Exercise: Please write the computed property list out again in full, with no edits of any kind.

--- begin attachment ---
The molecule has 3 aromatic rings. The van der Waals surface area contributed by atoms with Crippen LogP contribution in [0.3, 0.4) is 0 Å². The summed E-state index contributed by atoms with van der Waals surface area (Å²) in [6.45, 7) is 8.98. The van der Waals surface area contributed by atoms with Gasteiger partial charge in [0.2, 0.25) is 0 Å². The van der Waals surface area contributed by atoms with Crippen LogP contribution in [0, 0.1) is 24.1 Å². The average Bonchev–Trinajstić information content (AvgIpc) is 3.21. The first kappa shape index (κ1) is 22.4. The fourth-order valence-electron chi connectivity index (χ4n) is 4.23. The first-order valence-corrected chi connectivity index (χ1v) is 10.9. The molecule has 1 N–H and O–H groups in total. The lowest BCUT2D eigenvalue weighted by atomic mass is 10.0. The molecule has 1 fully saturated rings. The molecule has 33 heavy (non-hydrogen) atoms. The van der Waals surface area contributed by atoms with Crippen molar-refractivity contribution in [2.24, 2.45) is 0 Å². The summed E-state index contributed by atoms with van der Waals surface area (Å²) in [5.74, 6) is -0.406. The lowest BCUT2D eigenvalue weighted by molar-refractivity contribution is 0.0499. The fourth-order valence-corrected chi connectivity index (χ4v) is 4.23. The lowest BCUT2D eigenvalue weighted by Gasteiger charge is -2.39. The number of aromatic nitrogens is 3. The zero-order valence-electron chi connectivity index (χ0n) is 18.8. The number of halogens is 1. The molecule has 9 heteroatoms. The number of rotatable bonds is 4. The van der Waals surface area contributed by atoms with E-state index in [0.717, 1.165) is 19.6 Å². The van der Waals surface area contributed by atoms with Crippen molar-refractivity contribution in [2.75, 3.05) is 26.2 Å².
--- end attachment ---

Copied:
The molecule has 3 aromatic rings. The van der Waals surface area contributed by atoms with Crippen LogP contribution in [0.3, 0.4) is 0 Å². The summed E-state index contributed by atoms with van der Waals surface area (Å²) in [6.45, 7) is 8.98. The van der Waals surface area contributed by atoms with Gasteiger partial charge in [0.2, 0.25) is 0 Å². The van der Waals surface area contributed by atoms with Crippen LogP contribution in [0, 0.1) is 24.1 Å². The average Bonchev–Trinajstić information content (AvgIpc) is 3.21. The first kappa shape index (κ1) is 22.4. The fourth-order valence-electron chi connectivity index (χ4n) is 4.23. The first-order valence-corrected chi connectivity index (χ1v) is 10.9. The molecule has 1 N–H and O–H groups in total. The lowest BCUT2D eigenvalue weighted by atomic mass is 10.0. The molecule has 1 fully saturated rings. The molecule has 33 heavy (non-hydrogen) atoms. The van der Waals surface area contributed by atoms with Crippen molar-refractivity contribution in [2.24, 2.45) is 0 Å². The summed E-state index contributed by atoms with van der Waals surface area (Å²) in [5.74, 6) is -0.406. The lowest BCUT2D eigenvalue weighted by molar-refractivity contribution is 0.0499. The fourth-order valence-corrected chi connectivity index (χ4v) is 4.23. The lowest BCUT2D eigenvalue weighted by Gasteiger charge is -2.39. The number of aromatic nitrogens is 3. The zero-order valence-electron chi connectivity index (χ0n) is 18.8. The number of halogens is 1. The molecule has 9 heteroatoms. The number of rotatable bonds is 4. The van der Waals surface area contributed by atoms with E-state index in [0.717, 1.165) is 19.6 Å². The van der Waals surface area contributed by atoms with Crippen molar-refractivity contribution in [2.75, 3.05) is 26.2 Å².